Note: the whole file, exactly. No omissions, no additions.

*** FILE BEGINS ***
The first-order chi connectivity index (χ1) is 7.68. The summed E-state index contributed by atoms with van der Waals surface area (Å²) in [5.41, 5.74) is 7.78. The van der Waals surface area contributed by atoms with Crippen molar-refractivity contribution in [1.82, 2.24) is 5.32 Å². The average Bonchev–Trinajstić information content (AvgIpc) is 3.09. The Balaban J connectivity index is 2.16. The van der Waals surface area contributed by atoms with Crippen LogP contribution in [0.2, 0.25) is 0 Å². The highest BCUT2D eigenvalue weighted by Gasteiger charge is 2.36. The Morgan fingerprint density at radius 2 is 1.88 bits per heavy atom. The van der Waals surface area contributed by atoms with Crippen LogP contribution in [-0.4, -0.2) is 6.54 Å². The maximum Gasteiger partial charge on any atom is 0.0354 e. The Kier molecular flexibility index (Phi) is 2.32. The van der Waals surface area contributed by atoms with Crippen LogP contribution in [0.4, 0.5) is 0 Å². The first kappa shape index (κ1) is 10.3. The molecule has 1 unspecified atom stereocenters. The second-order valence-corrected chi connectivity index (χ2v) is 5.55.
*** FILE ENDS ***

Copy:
The first-order chi connectivity index (χ1) is 7.68. The summed E-state index contributed by atoms with van der Waals surface area (Å²) in [5.41, 5.74) is 7.78. The van der Waals surface area contributed by atoms with Crippen molar-refractivity contribution in [1.82, 2.24) is 5.32 Å². The average Bonchev–Trinajstić information content (AvgIpc) is 3.09. The Balaban J connectivity index is 2.16. The van der Waals surface area contributed by atoms with Crippen LogP contribution in [0.2, 0.25) is 0 Å². The highest BCUT2D eigenvalue weighted by Gasteiger charge is 2.36. The Morgan fingerprint density at radius 2 is 1.88 bits per heavy atom. The van der Waals surface area contributed by atoms with Crippen LogP contribution in [-0.4, -0.2) is 6.54 Å². The maximum Gasteiger partial charge on any atom is 0.0354 e. The Kier molecular flexibility index (Phi) is 2.32. The van der Waals surface area contributed by atoms with Crippen LogP contribution in [0.4, 0.5) is 0 Å². The first kappa shape index (κ1) is 10.3. The molecule has 1 unspecified atom stereocenters. The second-order valence-corrected chi connectivity index (χ2v) is 5.55.